Until college, I had never been exposed to contemporary poetry in school. In fact, I don’t think we ever covered 20th century literature in our English classes. The 19th century was fraught enough. (There was Walt Whitman’s homosexuality and those seemingly benign, but dangerous, transcendentalists to contend with). 20th century literature brought further complications for my teachers—religious doubt, the breakdown of traditional hierarchies, plus radical, new poetic forms. It was easier to avoid such topics entirely.

At a time when I was drowning in heroic couplets, ballads, and Christian allegories, Heaney and Eliot were lifelines in my education. They were my introduction to contemporary poetry. Eventually I would discover poets like William Carlos Williams, Wallace Stevens, Adrienne Rich, and Robert Creeley, but Heaney was an essential lynchpin. Heaney taught me that any type of life experience, including that of a farmer’s son in rural Ireland, is fodder for the writer.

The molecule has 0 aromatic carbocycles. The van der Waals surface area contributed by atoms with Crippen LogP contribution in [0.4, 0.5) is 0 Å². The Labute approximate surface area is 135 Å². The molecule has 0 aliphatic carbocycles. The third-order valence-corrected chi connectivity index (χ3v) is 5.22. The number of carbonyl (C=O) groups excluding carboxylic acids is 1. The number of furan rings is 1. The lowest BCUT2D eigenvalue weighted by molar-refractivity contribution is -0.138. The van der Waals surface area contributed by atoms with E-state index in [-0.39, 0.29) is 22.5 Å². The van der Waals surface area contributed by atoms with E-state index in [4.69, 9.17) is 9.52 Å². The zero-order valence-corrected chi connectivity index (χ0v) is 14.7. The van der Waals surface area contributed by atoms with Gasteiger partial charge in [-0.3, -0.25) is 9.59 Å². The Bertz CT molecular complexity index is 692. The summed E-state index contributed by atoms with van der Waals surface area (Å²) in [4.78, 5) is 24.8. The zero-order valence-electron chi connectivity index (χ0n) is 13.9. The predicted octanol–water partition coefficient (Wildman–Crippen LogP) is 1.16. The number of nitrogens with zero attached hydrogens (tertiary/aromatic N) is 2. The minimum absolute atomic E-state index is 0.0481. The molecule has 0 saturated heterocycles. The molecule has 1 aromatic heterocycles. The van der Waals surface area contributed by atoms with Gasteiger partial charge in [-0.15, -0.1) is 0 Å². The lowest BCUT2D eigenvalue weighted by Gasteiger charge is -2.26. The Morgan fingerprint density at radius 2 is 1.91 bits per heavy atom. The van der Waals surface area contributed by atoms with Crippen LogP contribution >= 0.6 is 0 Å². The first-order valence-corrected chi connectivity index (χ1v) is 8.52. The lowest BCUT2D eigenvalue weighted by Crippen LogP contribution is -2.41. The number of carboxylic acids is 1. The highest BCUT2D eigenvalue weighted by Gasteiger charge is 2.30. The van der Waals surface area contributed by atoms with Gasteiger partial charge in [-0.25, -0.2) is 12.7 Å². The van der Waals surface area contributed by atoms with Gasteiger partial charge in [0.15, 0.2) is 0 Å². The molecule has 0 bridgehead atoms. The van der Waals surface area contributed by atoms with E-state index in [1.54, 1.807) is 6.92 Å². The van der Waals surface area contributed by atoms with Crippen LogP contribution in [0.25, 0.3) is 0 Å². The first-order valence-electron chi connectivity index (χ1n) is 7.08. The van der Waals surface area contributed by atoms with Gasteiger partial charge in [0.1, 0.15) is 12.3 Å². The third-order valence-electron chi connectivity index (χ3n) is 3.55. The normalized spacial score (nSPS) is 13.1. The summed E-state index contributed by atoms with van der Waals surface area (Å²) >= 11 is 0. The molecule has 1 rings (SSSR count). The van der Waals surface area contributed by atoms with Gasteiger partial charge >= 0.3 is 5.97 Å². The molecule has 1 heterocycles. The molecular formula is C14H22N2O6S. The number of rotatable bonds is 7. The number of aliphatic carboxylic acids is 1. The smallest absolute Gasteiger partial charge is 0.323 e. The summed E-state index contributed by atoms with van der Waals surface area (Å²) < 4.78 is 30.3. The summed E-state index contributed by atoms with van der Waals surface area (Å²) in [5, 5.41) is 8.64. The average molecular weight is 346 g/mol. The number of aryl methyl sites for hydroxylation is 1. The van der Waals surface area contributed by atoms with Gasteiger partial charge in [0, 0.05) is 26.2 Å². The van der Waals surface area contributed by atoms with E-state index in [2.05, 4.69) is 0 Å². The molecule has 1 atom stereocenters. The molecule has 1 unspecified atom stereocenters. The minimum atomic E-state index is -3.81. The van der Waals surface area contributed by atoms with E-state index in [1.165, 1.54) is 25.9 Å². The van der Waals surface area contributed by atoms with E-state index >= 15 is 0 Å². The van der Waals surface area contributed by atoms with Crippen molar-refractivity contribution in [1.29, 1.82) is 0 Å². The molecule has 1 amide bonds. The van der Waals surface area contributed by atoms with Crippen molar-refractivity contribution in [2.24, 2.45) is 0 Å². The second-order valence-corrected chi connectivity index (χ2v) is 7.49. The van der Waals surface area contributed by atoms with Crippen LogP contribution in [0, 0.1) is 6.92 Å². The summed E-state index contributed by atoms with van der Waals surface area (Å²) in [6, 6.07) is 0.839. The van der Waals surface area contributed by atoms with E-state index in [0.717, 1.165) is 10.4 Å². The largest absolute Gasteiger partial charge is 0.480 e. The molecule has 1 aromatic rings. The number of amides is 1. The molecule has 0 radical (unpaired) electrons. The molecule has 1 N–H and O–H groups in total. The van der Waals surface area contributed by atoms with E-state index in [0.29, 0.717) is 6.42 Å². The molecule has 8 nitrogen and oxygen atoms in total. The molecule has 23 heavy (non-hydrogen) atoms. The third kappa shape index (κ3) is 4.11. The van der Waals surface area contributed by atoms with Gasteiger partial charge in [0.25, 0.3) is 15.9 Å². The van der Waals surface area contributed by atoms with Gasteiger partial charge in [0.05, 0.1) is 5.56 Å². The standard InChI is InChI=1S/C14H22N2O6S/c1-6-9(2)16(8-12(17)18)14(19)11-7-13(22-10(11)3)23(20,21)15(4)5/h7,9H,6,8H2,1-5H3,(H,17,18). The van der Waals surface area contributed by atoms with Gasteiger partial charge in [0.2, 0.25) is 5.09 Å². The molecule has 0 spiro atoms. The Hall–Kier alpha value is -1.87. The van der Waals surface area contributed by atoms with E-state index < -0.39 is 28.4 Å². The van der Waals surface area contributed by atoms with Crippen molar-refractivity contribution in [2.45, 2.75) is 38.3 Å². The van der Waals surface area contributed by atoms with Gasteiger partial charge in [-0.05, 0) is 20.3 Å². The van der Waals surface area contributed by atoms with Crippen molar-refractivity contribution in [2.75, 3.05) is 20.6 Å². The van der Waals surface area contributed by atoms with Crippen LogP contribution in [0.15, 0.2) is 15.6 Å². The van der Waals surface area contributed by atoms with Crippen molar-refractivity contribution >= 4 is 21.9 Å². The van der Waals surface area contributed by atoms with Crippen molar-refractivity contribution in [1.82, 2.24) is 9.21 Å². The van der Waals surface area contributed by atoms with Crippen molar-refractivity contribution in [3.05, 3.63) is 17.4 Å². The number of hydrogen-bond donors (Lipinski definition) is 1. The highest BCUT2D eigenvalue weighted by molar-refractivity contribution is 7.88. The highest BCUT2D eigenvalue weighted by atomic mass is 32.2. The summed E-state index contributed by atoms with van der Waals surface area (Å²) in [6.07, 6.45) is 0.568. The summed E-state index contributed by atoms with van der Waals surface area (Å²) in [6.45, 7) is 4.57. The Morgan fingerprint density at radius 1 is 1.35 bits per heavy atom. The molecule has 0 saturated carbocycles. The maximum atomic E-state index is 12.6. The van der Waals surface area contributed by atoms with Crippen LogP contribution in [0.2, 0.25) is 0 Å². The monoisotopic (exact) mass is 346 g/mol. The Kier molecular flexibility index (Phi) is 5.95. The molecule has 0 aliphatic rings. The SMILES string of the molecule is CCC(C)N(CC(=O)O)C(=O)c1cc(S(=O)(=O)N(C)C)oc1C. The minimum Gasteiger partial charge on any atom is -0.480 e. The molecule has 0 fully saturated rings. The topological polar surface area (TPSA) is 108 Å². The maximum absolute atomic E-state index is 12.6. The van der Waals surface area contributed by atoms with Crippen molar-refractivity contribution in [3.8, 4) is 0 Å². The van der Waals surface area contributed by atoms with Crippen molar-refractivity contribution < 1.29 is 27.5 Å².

Our favorite writers are like members of our family—they are voices that transcend time, place, and blood. Poems, essays, and stories allow us access to a consciousness outside of our small existence (and “smallness” comes in many forms).

You can hear Heaney read “Digging,” the first poem in Heaney’s first book Death of a Naturalist, in my previous Sunday Poem post. “Digging” is a fine example of Heaney’s ability to evoke the gritty toil of his rural upbringing.

Also today, in honor of Heaney, I’m sharing his poem “Death of a Naturalist” and this PBS NewsHour interview with Heaney, which explores the poet’s last book, Human Chain. I’m including my own favorite Seamus Heaney books, as well (purchases made through the Gwarlingo Amazon store, benefit the site).